After a week in the ole fermenter, my home-brew is now ready to be bottled. This step is crucial in the home-brew process. During this step, the beer gets primed (sugar is added to allow carbonation). After this step, I’ll begin the waiting game.
I kept my fermenter in my basement under a blanket to prevent unnecessary light from affecting the fermentation process. The beer kit recommended a fermentation temperature of 21-27 degrees Celsius (70-80 degrees Fahrenheit) in order to avoid a overly gassy brew. Fermentation can be sped up by keeping the temperature towards the ceiling of that range. My temperature was somewhere in the middle, so I waited out my full week before bottling.
One of the fancier bells and whistles of my Coopers kit was the hydrometer. I had not used one of these in my previous batches of beer and was excited to try it out. I had a Final Gravity of 1.010. For the home-brewing math geek, the formula to find the Alcohol By Volume of your beer is Original Gravity (hydrometer measurement of the wort before the yeast is added) minus Final Gravity (hydrometer reading after a week of fermentation) divided by 7.46 plus .5. So my beer is somewhere around 4.7% ABV.
Cheers to your good health!
I got the Dilly Cafe newsletter yesterday and was happy to see two fantastic events coming soon.
The first is a unique chance to meet and greet with two French female winemakers. Next Monday, 2/28, from 6:30-8:30 pm. Dilly is charging $25 per person for this event. Reservations aren’t required but are highly recommended. Just call 513.561.5233.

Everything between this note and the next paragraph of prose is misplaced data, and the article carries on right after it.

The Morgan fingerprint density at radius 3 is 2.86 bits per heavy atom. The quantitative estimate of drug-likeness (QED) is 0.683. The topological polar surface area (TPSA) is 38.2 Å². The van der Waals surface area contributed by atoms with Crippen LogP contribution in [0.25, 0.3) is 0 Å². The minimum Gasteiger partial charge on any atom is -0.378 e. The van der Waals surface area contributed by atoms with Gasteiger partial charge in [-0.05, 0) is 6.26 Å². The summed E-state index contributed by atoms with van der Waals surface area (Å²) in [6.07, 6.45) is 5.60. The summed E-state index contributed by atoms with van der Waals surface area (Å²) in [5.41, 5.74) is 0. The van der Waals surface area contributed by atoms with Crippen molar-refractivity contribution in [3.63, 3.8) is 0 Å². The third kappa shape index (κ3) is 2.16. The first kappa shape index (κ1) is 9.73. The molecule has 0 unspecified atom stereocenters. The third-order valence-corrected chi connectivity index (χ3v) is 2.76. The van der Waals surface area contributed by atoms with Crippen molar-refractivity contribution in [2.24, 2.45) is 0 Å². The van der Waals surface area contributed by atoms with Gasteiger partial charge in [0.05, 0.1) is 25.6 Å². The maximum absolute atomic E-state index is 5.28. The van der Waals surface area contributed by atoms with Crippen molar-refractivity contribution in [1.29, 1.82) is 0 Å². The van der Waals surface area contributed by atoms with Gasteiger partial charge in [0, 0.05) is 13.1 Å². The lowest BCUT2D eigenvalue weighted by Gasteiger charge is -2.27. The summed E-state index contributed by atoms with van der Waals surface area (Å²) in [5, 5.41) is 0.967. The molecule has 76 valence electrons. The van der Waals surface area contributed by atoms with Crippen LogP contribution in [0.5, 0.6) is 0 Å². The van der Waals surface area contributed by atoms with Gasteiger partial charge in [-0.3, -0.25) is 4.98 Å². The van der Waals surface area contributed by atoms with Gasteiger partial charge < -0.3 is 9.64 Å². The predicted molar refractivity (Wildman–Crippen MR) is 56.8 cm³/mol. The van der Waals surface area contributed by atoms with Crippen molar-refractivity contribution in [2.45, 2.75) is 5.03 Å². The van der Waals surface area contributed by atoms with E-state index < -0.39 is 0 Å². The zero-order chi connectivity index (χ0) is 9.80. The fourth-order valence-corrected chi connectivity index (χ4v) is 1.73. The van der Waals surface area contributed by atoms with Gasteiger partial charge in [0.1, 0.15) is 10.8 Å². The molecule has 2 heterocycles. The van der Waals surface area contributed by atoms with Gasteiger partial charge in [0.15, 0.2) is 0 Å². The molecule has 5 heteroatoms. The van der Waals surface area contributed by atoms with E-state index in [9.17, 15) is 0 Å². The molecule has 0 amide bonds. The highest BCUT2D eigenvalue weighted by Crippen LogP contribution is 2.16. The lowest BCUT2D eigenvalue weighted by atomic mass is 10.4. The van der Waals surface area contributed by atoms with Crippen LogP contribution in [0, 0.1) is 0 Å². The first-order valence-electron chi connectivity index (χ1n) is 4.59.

Come meet and taste the wines of Catherine Champalou, of Domaine Champalou in the Vouvray appellation of the Loire Valley; as well as Christine Campadieu of Domaine La Tour Vieille , from Collioure in the far-most southwest corner of France’s Mediterranean coast!
Ms. Champalou’s estate specializes in 100% Chenin Blanc wines, the full range from dry to semi-sweet to sparkling. Ms. Campadieu makes dry, rich Grenache cuvées in the sunny southern French tradition, as well as an intense late-harvest Banyuls from the neighboring AOC. We’ll be tasting seven wines in all, and they will be available ($20-40) to be purchased, signed, and taken home!
Next up, Dilly has the Graziano Winemaker Brunch on Wine Festival Sunday (or Hangover Sunday – whatever you might be feeling …). This brunch has become a bit of a tradition. I attended it when it was at the now-defunct Oceanaire. The brunch is Sunday, 3/13 at 11 am (you can do it – it’s not that early) and is $40. This event does require reservations, so call 513.561.5233. Kevin & I will be in Los Angeles, or we would definitely be attending.
We are very pleased to continue an (un)official Cincinnati Wine Festival tradition – the Sunday Winemaker Brunch! Put a capstone on your Wine Festival weekend by joining us to welcome our very special host, Gregory Graziano, for a special five course, six wine brunch on Sunday March 13th at 11am.
Greg is a huge supporter of the Cincinnati Wine Festival. He takes time off from his – not one, but four! – Mendocino County wine projects to visit us here. There are the St. Gregory wines, which specialize in Burgundian varietals; the Monte Volpe and Enotria labels which feature the Tuscan and Piedmontese (respectively) grapes so close to Greg’s heart and family history; and lastly the eponymous Graziano Vineyards label, which features the most “Californian” personality of the bunch, as Zinfandel is about as Californian as it gets! You can find out more about the Graziano family of wines here.
Chef Eric Vice and Sous Chef Phil Kurtz have collaborated with Chef Thom Milliken of The Polo Grill on a delicious menu to pair with Greg’s wines.
So make sure you get yourself to Dilly if not on one, but on both of these fun occasions!